New interest in planting greens during MCO a boost for plant nurseries


Herman (left) buying seeds to grow plants that he will sell.

During the conditional movement control order (MCO), plant nurseries saw an increase in business with many people buying vegetable seeds and plants.

Nursery owners in Johor said the most popular were herbs such as curry leaves, cilantro, mint, rosemary, fruit bearing trees such as chillies and tomatoes, as well as seeds of leafy greens such as bok choy, spinach and mustard leaves.

Mohd Nor Abdul Talib, 55, who has been operating a nursery in Bandar Baru Uda for 11 years now said many new customers came to buy these items during the conditional phase.

“Besides the plants, they bought pots, soil and fertiliser as well.”

Redzuan Hanef, 24, who has a nursery next to Mohd Nor, said his business increased with many buying herbs to plant at home.

“Some even bought cempedak and mango saplings.

“The ones I sell are hybrids and grow only up to 213cm high. They can be grown in pots and are suitable for those with less land or space in their premises,” he said.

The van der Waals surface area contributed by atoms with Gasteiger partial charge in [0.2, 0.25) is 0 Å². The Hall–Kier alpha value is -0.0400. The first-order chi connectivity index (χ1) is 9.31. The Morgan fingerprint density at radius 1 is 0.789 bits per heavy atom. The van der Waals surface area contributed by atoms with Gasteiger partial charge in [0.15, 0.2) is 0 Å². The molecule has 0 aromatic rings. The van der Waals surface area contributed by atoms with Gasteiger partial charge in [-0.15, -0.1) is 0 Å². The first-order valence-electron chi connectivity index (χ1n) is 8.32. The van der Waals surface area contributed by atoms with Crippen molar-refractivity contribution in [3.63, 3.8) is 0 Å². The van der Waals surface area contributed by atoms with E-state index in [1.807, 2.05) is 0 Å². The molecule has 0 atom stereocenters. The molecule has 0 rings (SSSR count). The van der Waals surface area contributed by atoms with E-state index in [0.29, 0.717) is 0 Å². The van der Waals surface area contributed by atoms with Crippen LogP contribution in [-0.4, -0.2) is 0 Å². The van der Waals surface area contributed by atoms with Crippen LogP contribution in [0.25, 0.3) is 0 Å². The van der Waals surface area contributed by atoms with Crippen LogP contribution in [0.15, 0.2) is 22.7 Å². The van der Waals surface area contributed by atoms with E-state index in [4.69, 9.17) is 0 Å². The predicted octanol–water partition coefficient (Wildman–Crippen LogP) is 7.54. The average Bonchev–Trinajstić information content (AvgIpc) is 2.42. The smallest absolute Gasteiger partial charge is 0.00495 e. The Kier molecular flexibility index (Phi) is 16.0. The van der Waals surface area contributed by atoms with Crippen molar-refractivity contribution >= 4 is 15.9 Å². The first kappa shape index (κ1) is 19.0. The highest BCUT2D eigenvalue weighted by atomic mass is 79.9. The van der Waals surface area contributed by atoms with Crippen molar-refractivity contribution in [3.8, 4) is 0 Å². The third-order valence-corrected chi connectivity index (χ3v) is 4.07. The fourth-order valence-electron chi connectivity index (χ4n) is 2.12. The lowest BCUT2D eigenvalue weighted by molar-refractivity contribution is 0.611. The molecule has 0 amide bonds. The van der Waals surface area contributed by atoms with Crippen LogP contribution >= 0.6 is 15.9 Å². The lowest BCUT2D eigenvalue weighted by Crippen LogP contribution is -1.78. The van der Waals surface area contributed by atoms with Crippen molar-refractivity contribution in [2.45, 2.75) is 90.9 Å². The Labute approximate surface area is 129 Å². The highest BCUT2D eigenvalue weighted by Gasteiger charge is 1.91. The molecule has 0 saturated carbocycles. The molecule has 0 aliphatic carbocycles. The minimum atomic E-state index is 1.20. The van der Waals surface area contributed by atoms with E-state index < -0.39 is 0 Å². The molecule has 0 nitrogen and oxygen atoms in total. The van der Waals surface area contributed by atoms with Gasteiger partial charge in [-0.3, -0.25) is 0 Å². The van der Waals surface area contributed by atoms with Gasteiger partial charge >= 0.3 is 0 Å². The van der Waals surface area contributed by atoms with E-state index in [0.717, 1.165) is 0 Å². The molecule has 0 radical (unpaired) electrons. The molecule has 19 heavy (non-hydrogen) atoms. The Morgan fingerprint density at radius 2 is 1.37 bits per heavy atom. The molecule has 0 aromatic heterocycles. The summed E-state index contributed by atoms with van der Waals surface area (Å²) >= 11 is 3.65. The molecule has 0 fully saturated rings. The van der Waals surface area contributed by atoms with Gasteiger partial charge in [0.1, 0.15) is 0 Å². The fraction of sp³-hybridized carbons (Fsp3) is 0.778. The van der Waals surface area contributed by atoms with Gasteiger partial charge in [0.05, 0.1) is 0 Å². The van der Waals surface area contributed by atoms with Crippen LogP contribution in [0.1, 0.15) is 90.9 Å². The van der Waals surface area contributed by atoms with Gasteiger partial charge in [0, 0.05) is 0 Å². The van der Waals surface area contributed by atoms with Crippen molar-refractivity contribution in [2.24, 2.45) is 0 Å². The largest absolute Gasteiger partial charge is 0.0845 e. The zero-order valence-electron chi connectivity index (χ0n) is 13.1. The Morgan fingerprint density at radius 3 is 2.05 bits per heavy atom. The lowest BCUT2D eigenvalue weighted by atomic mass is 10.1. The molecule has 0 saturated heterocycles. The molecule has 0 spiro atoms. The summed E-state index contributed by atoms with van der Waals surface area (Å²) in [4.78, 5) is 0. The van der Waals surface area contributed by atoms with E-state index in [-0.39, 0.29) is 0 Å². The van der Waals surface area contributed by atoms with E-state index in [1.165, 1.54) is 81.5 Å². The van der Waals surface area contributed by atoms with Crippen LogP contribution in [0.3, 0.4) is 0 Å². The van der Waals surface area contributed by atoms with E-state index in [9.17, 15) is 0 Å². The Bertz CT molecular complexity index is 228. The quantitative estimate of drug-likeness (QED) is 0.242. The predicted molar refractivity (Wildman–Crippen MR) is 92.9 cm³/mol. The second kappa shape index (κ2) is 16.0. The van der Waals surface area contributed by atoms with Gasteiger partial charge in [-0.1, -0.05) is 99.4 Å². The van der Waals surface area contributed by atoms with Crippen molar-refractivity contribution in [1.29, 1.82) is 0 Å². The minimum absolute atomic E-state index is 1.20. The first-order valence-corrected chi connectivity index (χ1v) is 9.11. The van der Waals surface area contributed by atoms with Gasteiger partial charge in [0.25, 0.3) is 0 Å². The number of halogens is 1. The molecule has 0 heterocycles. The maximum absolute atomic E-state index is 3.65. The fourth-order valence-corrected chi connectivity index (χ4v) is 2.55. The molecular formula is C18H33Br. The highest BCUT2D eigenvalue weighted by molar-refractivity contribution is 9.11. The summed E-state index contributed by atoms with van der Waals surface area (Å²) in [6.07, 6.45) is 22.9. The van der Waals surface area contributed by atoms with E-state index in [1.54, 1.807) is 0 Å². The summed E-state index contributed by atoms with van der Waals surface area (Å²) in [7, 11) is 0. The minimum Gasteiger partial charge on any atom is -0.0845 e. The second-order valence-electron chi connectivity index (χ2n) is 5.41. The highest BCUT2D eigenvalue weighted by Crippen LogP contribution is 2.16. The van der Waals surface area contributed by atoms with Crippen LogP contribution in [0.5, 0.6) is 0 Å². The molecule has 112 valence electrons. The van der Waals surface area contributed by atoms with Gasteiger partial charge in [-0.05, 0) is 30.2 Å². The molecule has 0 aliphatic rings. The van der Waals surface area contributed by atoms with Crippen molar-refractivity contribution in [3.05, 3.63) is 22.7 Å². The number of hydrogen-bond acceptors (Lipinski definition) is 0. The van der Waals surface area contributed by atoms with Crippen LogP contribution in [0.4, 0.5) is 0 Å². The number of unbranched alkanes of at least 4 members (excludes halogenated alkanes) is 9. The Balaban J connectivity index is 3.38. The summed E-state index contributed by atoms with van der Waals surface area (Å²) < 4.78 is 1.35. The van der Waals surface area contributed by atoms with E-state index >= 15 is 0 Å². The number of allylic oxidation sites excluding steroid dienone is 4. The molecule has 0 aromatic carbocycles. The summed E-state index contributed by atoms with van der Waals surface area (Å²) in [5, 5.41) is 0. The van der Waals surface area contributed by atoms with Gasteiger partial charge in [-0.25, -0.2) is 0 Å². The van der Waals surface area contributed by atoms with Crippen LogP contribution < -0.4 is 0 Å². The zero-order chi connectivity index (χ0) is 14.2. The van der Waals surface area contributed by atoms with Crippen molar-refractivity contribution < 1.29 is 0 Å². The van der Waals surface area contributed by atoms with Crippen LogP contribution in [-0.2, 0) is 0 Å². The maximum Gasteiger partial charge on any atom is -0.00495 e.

Hannah Ng, who runs a nursery in Taman Nusa Bestari with her brother, said long beans and Chinese leek seeds were popular among their customers.

“Before the MCO, our regular customers usually bought decorative plants and gardening tools but that changed during the conditional MCO.

“Now many are into planting fresh produce,” she said.

Among customers seen at a nursery was lecturer Suhaila Abdullah, 40.

She said she had been planting vegetables for as long as she could remember but noticed that more people were taking it up during the MCO.

“They must have realised the importance of growing their own vegetables to sustain themselves.

“During the initial phase of the MCO, there was panic buying, especially for food items.

“If we have vegetables growing in our garden, this will help us during difficult times,” said Suhaila.

“Some of my friends who found it a hassle to go to the market to get vegetables have also turned to planting their own.

“I believe this is a good hobby as it teaches discipline and requires one to be attentive and care for the plants,” she said, adding that new gardeners should try planting vegetables such as four-angled beans, kangkung and lemongrass.

Herman Siaman, 36, who was buying seeds at one of the nurseries, said he had received many orders for edible plants which he grew and sold to those who wanted to take up gardening.

“I grow my vegetable plants to a certain stage before selling them to customers who do not know how to go about doing this.

“During the conditional MCO, most of my orders were for fruit trees, chilli, okra and eggplant,” said Herman.

He added that people new to gardening should stick to planting trees which did not take up much space and were suitable for the local climate such as tapioca, sweet potato, lime and lemons.

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